Prashant Bhushan has written a letter to PM Narendra Modi regarding unearthing illicit money, throwing light over facts and suggestions crucial for tackling the “menace”.
Bhushan claimed that Indian laws run counter to several provisions of the UN Convention Against Corruption and this leads to India being ranked 58th among the countries in the volume of accounts held in Switzerland by citizens of various countries. The amount, being only 2 billion Swiss Francs, shows that most of the illicit money which may have been deposited in Swiss banks has been moved out and has been brought back and legalised.
The United Nations Convention against Corruption (UNCAC), which entered into force in December 2005, is the ever-first binding global anti-corruption instrument. It obliges the States to prevent and criminalize different corrupt practices, promote international cooperation, cooperate for the recovery of stolen assets and enhance technical assistance and information exchange. The Convention addresses both the public and private spheres and provides a set of comprehensive agreed-upon obligations and provisions to criminalize corruption and enhance transparency and accountability. India had ratified the Convention in May 2011.
He blamed the system for the stranglehold of black money on our economy, claiming that our system not only allows, but in fact encourages the siphoning out of illicit funds abroad, laundering those funds through tax havens, and re-investing the same in India, as legitimate investment through non-transparent instruments such as participatory notes, and anonymous investments through companies registered in tax havens. He explained that the individuals hence transfer the black money into foreign accounts through Hawala transactions, and then bring it back into the country by way of investments.
He appreciated the setting up of the SIT mandated by the Supreme Court under the Chairmanship of Justice Shah and suggested a new law or an amendment to an existing law, requiring citizens to annually disclose a full list of their assets and liabilities, including their stakes in companies or trusts registered abroad. Any income or assets that are not disclosed in the required form would be deemed to be “proceeds of crime”, and included as ‘predicate offences’ defined under the UNCAC. He also suggested that instruments such as participatory notes and anonymous investments by funds or shell companies need to be disallowed with immediate effect.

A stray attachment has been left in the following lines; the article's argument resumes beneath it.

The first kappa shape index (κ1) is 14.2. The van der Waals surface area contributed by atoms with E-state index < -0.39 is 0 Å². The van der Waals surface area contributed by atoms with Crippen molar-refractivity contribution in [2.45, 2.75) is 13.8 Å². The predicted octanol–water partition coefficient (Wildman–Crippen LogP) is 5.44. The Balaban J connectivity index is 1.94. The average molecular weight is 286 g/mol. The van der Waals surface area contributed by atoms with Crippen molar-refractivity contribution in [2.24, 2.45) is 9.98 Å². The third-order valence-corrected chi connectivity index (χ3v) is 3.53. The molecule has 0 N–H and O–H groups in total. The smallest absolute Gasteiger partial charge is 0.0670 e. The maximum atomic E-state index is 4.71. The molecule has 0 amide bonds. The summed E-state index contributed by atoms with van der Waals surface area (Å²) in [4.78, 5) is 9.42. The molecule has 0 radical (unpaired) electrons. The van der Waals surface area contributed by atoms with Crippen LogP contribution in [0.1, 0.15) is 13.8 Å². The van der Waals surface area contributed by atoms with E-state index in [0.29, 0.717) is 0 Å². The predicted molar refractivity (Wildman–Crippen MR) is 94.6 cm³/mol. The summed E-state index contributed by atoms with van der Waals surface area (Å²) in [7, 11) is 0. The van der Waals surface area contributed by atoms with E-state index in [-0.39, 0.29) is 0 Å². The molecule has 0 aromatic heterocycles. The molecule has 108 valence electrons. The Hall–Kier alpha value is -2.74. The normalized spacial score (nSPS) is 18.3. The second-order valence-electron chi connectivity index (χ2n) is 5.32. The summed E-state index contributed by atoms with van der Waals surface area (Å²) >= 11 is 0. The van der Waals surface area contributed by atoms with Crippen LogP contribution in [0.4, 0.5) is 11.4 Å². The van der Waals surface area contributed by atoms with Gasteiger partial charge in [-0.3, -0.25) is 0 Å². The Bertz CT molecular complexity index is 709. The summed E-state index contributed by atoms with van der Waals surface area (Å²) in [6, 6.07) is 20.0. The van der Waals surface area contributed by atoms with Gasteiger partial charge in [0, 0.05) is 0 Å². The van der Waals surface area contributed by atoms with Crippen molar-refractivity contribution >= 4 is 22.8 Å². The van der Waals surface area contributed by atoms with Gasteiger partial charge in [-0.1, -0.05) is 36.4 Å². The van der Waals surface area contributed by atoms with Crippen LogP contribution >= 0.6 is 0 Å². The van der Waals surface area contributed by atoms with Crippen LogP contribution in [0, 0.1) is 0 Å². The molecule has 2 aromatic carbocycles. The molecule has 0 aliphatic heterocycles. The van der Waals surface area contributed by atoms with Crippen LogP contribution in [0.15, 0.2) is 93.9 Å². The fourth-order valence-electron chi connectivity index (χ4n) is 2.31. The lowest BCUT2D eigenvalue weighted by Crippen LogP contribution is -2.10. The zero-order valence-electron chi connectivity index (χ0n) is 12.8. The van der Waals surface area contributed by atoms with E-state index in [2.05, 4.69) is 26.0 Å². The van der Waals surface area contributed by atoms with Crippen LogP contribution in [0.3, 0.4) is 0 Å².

Bhushan advocated the reinforcement of the suggestions by corresponding changes to any bilateral treaties or double taxation treaties that India has signed with individual countries, since those would normally take precedence over the provisions of the UNCAC.
He then referred to Article 14 of the UNCAC which provides for the institution of a comprehensive domestic regulatory and supervisory regime for banks and non-bank financial institutions and put in place other mechanisms in order to deter and detect all forms of money-laundering. He also referred to Article 23 which provides for establishment of acts, which facilitate such transfer of illegal proceeds, as criminal offences. It suggests declaring all undisclosed assets and income to be ‘proceeds of crime’, as well as provisions to increase transparency and require full disclosure of ownership of investments and saving held in different accounts.
“Bank secrecy laws” that were instituted in Switzerland and other tax havens were blamed by Bhushan for nullifying the efforts by Indian law enforcement agencies. The UNCAC recognizes the impediments that such laws may place in the way of law enforcement, and has, in several places, mandated that global public interest must override any such domestic bank secrecy laws. The mechanism for seeking mutual legal assistance that has been laid out in Article 46 of the UNCAC also provides several instruments that can be used to overcome the barriers that have been used in recent times, to frustrate the process of recovery of illegally begotten wealth, and taxpayers money stashed in foreign accounts.
He claimed that the increased transparency would in fact boost investor confidence, unlike claims by several economists that such measures will discourage foreign investments into our economy. He added that one must remember that most individuals and companies want a transparent and clean environment to do business, and are least likely to be deterred by measures that seek to improve the level of transparency and to promote a clean business environment.
If such changes are introduced by the Government in India, Article 24 of the UNCAC would enable the government to ask governments of tax havens such as Switzerland, Mauritius, Cayman Islands, etc, to disclose all bank accounts and assets held by individuals.
He urged Modi to take steps in order to safeguard the future of our economy, as well as our democratic institutions.
Read the letter here.